On October 29, I spent the day at the State Capital, along with members from the Keystone Energy Efficiency Alliance (KEAA) supporting the spirit of ACT129. We spoke to several Senators and asked for their opposition to a bill that is currently in committee that would allow large industrial users to opt-out of Act 129. We asked for their support for SB232 and HB193 that would remove the cap on utility energy efficiency investment, as a better route to addressing energy efficiency measures for all.
Since the establishment of A1 Energy in 2005, we have strived to ensure the most cost-effective and incentivized routes to energy efficiency for small and mid-size to large industrial facilities. As I have said before, there is no one tactic that makes the biggest contribution to energy optimization. Three main categories must be addressed when optimizing energy. It begins with strategies for reducing energy demand, then strategies for energy procurement, and on-site energy generation. We help the organizations we work with to stay ahead of the curve and take strategic action on all energy projects. Our involvement in statewide policy is based on the need to support all facility sizes at every project level for energy efficiency. Energy efficiency measures not only lower operating costs for industry, but it also lowers the contribution to GHG emissions, as laid out by Governor Wolf’s Climate Initiative.
Both SB 232 and HB 193 will continue to support the energy efficiency and conservation success of Act 129. Removing the cap on utility energy efficiency investment is the wise route to take as it would enable Pennsylvania businesses to maintain a positive path forward on energy and ensure equity in energy efficiency project funding. Energy project rebates and benefits for all ratepayers, reduction of system costs, and energy resilience are all very important matters every business, no matter how small or large will ultimately benefit from. Expanding Act 129 is a robust way to move forward as a collective working to help the Commonwealth of Pennsylvania navigate the energy challenges of the future.
Expanding Act 129 would accelerate energy efficiency jobs
A robust workforce is required for supporting the successful completion of energy efficiency jobs. In Pennsylvania alone, the rise in energy efficiency created a total of 68,820 jobs, and this number is expected to grow another 30k.
Almost half of energy efficiency jobs are in the construction sector as such localized skilled labor cannot be outsourced. Other job titles that a growing energy efficiency sector requires include electricians, engineers, trained technicians, financial analysts, construction workers, facility managers, software developers, marketing professionals, and other specialists.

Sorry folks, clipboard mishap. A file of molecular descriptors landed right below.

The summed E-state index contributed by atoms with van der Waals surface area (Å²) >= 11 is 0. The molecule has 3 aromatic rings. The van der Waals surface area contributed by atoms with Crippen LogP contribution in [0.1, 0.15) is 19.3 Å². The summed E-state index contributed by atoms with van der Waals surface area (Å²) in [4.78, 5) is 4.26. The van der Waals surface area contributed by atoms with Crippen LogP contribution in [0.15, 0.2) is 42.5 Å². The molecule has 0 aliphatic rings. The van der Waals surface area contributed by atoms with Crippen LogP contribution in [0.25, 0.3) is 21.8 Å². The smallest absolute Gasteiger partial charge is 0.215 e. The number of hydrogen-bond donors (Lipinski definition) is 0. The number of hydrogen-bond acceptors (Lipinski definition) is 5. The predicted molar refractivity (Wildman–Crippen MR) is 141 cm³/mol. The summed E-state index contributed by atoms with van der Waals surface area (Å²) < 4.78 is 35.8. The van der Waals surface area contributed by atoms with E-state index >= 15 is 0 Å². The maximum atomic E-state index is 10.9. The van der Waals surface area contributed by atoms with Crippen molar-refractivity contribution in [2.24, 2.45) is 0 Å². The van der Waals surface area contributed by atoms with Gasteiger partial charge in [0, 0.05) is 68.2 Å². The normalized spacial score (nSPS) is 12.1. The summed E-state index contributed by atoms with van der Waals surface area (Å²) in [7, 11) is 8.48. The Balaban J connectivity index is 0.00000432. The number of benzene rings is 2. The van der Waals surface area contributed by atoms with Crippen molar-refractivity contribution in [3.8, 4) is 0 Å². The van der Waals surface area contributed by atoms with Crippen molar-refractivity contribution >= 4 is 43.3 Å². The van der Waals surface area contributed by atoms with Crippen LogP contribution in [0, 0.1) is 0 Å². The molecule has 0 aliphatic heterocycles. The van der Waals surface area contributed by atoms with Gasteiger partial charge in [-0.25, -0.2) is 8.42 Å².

According to the American Council for an Energy Efficiency Economy, roughly 30,000 jobs will be created over the next five years through the support of SB 232 and HB 193. An opt-out of Act 129 would defund the programs which have allowed billions in savings to customers. Reversing the progress of Act 129 would make it so that businesses who opt-out will no longer be eligible for energy efficiency project funding.
Since the implementation of Act 129’s three ambitious phases, an independent evaluation of Energy Efficiency & Conservation (EE&C) programs found that Pennsylvania’s Phase II (2008-2013) for commercial and industrial (C&I) programs were highly successful. Some of the major highlights from the programs include:
• 1,337,127 MWh/year total saved
• $95 million in annual electricity bill savings for Pennsylvanian ratepayers
• 223 MW of peak demand savings in Phase II, which is equivalent to a small power plant
While these bills await moving through the various committees, the Public Utility Commission (PUC) is in the process of developing Phase IV of Act 129, scheduled to begin June 2021. Act 129 reduces payback periods, which allow for greater investment in energy efficiency projects. All customers are welcome to engage in the development of the program via the PUC stakeholder process. The support of SB 232 and HB 193 will lift the cap on funding for energy efficiency projects and aid large industrial customers to participate in the benefits of Act 129.
If you are interested in staying the course or improving any shortfalls in Act 129, be sure to contact your representatives and tell them to support SB 232, HB193, and not to support SB129.